Sue and I traveled by bus from Barra de Navidad, Jal, Mexico, where we left the boat in the hotel marina, to Morelia, Mexico. [ETN, first-class, about $250US each round- trip] This is a 10 hour bus ride. The back-up bus driver sleeps in a cubby under the bus just forward of your luggage! Because this was an overnight trip and we knew we wouldn't sleep very well, we decide to stay in a hotel in Morelia for a day before we took our tour up to see the butterflies. Morelia may be the largest city in Mexico that no one in the US has never heard of. It has a population of 1.2 million (granted, 1/3 of them are students) and a lot of beautiful and historic buildings including a Roman-style aqueduct. We stayed at the Hotel Solidad which was very nice with good food and right in the middle of the historic area near the cathedral. The last caused some negative comments from our fellow travelers since the cathedral has the habit of ringing its beautiful bells at all hours of the day and night. Sue and I slept right through it. Sightseeing in Morelia included many of the beautiful churches including one, Guadalupe, that was we decorated with gold leaf throughout. We were in Morelia on a Saturday and that appears to be a favorite day for Quinceanera celebrations. In Spanish tradition this is a coming of age party which a young lady turns 15...it involves a beautiful ball gown with her her brothers and other male friends dressed in color-coordinated costumes of her choosing. That it also includes a party, thrown by her father, and lots of dancing, should go without saying. Since the event includes a blessing by the priest, Sue and I say one group at the Guadalupe Church (with the boys dressed as old-time soldiers). We then saw this group and four others taking pictures (professional photographers) in the nearby park.
To get to the Monarch conservatory, we traveled 3 hours by van with 10 other visitors from Morelia. [Tour was with Michmex Guides. Our guide was Carlos and Sue really like the fact that he responded quickly by email. firstname.lastname@example.org website www.mmg.com.mx -- about $50US each ] We then hiked strenuously for an hour to reach the peak of a mountain at about 7000 feet. For us flat-landers it was a trial, but well worth the effort when we got there. When we were about 15 minutes from the top we began to see Monarchs, usually grouped around wet ground finding water. When we arrived we saw flying Monarchs, ones on the ground, dead Monarch by the hundreds along the trail and then many many Monarchs in the trees in their "clusters". There were so many in the pine trees that they darkened the limbs and the clusters resembled large bee hives. Craig was convinced that they must have killed the limb because it had no leaves left that we could see. I have to tell you that even though there were about 100 other people standing and looking, when we reached the top, everyone spoke in a whisper. The sight was awe inspiring.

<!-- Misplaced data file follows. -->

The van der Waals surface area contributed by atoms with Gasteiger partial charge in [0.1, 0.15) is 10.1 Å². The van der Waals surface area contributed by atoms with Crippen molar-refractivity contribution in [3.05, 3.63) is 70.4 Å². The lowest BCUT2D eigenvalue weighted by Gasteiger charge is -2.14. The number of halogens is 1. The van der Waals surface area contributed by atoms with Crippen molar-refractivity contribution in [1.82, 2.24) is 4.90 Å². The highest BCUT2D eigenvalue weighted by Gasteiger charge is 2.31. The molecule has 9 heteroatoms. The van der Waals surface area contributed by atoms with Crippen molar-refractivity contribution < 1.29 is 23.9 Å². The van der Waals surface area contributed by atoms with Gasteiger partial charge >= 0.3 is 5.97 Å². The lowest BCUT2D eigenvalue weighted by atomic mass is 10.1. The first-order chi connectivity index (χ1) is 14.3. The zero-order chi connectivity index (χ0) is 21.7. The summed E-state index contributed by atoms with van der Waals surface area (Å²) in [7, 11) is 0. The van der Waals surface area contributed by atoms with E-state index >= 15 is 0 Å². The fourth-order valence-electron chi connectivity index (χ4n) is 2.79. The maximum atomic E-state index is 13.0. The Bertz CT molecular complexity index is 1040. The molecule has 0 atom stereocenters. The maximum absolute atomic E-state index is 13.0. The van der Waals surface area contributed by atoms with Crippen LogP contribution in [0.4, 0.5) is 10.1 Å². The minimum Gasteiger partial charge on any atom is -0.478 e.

The return home was uneventful. We got back to Morelia about 8 in the evening and boarded our bus for Barra (with a transfer in Manzanillo). We got home about 8 am this morning after a reasonably good sleep in the bus's reclining seats.
02/09/2013, Zihuatanejo to Las Hadas
Today is one of those perfect weather days where the ocean is so blue it hurts your eyes and the swell is just great enough to remind you that you are afloat. We awoke in Z-wat bay to fine a light coating of dew that Craig used to clean the grime of our days of Sailfest off the deck. Leaving at first light we put out a fishing line with a diving blue sardine and hoped for something large. Lo and behold, that something large was a PANGA! Yes, Craig caught a panga with two fishermen and a 4 foot sailfish. The fishermen declined to give him the sail fish, but were kind enough to return our well worn lure. As they motored back to their long-line string, Craig reeled in his line. Those professional fishermen had cut it so perfectly that all he had to do was reattach the lure.